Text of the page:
Henri de la Tour d'Auvergne Turenne was one of the most celebrated war heroes of French history in its pre-Napoleonic era. Of noble birth, Turenne rejected much of the trappings of his station in life for the hardships of the battlefield. His courage under fire and the loyalty he inspired among his troops, helped France in several decisive military engagements during the era of Louis XIV.
Turenne was born on September 11, 1611 into a prominent family. His father, the Duke of Bouillon and Viscount de Turenne, was an ardent French Protestant, a scholar, and diplomat with close ties to the French royal court. He gained possession of an independent duchy called Sedan, near Verdun, from an advantageous first marriage. In 1602, widowed a year, the Duke married Elizabeth of Nassau, the intelligent, strongwilled daughter of an eminent Dutch prince. Turenne was the second son of this union.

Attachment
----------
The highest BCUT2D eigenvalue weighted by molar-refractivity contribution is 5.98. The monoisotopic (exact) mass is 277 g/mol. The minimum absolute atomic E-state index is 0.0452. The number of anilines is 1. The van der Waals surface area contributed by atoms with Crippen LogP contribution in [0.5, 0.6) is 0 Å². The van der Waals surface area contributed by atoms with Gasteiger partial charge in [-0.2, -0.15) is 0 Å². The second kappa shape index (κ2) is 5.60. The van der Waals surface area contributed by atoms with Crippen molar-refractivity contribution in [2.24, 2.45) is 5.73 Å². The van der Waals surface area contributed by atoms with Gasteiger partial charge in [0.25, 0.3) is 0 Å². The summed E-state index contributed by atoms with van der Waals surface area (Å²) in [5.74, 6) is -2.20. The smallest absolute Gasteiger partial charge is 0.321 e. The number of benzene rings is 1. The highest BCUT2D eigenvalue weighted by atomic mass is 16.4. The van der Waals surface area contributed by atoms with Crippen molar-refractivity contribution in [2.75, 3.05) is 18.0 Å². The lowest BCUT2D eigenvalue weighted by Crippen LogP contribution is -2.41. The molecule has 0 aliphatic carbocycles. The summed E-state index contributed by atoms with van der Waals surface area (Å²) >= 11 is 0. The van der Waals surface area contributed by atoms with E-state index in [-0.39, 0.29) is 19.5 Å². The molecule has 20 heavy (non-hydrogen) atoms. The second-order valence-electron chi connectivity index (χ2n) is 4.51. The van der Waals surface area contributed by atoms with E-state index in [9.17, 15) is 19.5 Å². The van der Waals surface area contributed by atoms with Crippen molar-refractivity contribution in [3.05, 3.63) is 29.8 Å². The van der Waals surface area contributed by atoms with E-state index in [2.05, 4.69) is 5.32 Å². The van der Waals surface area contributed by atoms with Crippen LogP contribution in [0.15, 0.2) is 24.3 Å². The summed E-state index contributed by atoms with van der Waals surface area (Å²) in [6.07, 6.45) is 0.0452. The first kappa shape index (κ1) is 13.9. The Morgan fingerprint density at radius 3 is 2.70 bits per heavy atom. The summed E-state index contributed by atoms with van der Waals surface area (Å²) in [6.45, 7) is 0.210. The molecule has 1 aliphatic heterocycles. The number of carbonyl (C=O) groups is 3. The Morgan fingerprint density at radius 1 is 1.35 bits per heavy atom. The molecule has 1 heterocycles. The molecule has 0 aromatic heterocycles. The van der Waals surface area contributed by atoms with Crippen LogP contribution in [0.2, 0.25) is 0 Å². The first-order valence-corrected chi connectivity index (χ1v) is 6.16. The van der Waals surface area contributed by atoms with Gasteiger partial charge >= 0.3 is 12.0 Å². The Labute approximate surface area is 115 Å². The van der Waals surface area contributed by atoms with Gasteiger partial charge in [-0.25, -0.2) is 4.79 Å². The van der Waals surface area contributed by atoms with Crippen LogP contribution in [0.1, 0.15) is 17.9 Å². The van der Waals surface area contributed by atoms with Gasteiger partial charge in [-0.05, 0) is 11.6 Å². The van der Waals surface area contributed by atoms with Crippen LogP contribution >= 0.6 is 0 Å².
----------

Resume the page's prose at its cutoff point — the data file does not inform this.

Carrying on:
Turenne grew up during a troublesome time that made for an extremely intricate web of political and religious alliances and enmities. His maternal grandfather, called William the Silent, was a staunch Calvinist, and led his half of the Netherlands in a long war against Spain. This House of Orange, as William's line was called, was closely allied with Protestants in France, known as Huguenots. Numerous intrigues were fomented at various times within young Turenne's own family, and he likely came to prefer the unambiguous drama of the battlefield to the circuitous nature of government diplomacy.